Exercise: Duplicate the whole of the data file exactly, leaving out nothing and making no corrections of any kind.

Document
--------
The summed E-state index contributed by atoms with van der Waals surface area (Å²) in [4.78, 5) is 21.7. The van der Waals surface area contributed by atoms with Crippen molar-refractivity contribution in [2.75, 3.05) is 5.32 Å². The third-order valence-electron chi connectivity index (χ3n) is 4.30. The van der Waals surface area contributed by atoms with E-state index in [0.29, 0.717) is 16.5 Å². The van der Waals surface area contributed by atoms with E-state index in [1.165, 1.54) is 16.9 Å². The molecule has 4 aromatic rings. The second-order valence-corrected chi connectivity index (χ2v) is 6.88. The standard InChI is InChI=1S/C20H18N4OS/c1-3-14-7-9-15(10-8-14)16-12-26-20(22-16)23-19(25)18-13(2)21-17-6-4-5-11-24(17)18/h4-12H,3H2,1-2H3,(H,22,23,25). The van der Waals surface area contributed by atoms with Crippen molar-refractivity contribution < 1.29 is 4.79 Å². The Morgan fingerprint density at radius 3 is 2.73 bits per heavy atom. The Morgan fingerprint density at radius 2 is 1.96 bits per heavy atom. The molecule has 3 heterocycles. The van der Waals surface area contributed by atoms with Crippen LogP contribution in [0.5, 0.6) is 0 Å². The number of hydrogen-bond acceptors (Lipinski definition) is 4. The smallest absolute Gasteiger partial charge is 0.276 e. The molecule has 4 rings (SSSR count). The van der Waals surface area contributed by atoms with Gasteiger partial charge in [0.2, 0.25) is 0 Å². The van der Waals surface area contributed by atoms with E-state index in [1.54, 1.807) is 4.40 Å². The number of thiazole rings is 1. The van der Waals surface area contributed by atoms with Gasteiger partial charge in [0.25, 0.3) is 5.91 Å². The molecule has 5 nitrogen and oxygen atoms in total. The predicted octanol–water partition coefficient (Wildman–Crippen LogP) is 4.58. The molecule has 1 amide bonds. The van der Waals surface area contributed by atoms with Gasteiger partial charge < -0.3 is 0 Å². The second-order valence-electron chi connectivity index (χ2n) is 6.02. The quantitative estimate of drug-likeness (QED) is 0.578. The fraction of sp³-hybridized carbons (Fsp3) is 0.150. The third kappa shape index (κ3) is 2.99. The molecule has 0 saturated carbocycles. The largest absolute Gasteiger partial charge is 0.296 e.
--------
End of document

The summed E-state index contributed by atoms with van der Waals surface area (Å²) in [4.78, 5) is 21.7. The van der Waals surface area contributed by atoms with Crippen molar-refractivity contribution in [2.75, 3.05) is 5.32 Å². The third-order valence-electron chi connectivity index (χ3n) is 4.30. The van der Waals surface area contributed by atoms with E-state index in [0.29, 0.717) is 16.5 Å². The van der Waals surface area contributed by atoms with E-state index in [1.165, 1.54) is 16.9 Å². The molecule has 4 aromatic rings. The second-order valence-corrected chi connectivity index (χ2v) is 6.88. The standard InChI is InChI=1S/C20H18N4OS/c1-3-14-7-9-15(10-8-14)16-12-26-20(22-16)23-19(25)18-13(2)21-17-6-4-5-11-24(17)18/h4-12H,3H2,1-2H3,(H,22,23,25). The van der Waals surface area contributed by atoms with Crippen molar-refractivity contribution < 1.29 is 4.79 Å². The Morgan fingerprint density at radius 3 is 2.73 bits per heavy atom. The Morgan fingerprint density at radius 2 is 1.96 bits per heavy atom. The molecule has 3 heterocycles. The van der Waals surface area contributed by atoms with Crippen LogP contribution in [0.5, 0.6) is 0 Å². The number of hydrogen-bond acceptors (Lipinski definition) is 4. The smallest absolute Gasteiger partial charge is 0.276 e. The molecule has 4 rings (SSSR count). The van der Waals surface area contributed by atoms with Gasteiger partial charge in [0.2, 0.25) is 0 Å². The van der Waals surface area contributed by atoms with E-state index in [1.54, 1.807) is 4.40 Å². The number of thiazole rings is 1. The van der Waals surface area contributed by atoms with Gasteiger partial charge in [0.25, 0.3) is 5.91 Å². The molecule has 5 nitrogen and oxygen atoms in total. The predicted octanol–water partition coefficient (Wildman–Crippen LogP) is 4.58. The molecule has 1 amide bonds. The van der Waals surface area contributed by atoms with Gasteiger partial charge < -0.3 is 0 Å². The second-order valence-electron chi connectivity index (χ2n) is 6.02. The quantitative estimate of drug-likeness (QED) is 0.578. The fraction of sp³-hybridized carbons (Fsp3) is 0.150. The third kappa shape index (κ3) is 2.99. The molecule has 0 saturated carbocycles. The largest absolute Gasteiger partial charge is 0.296 e.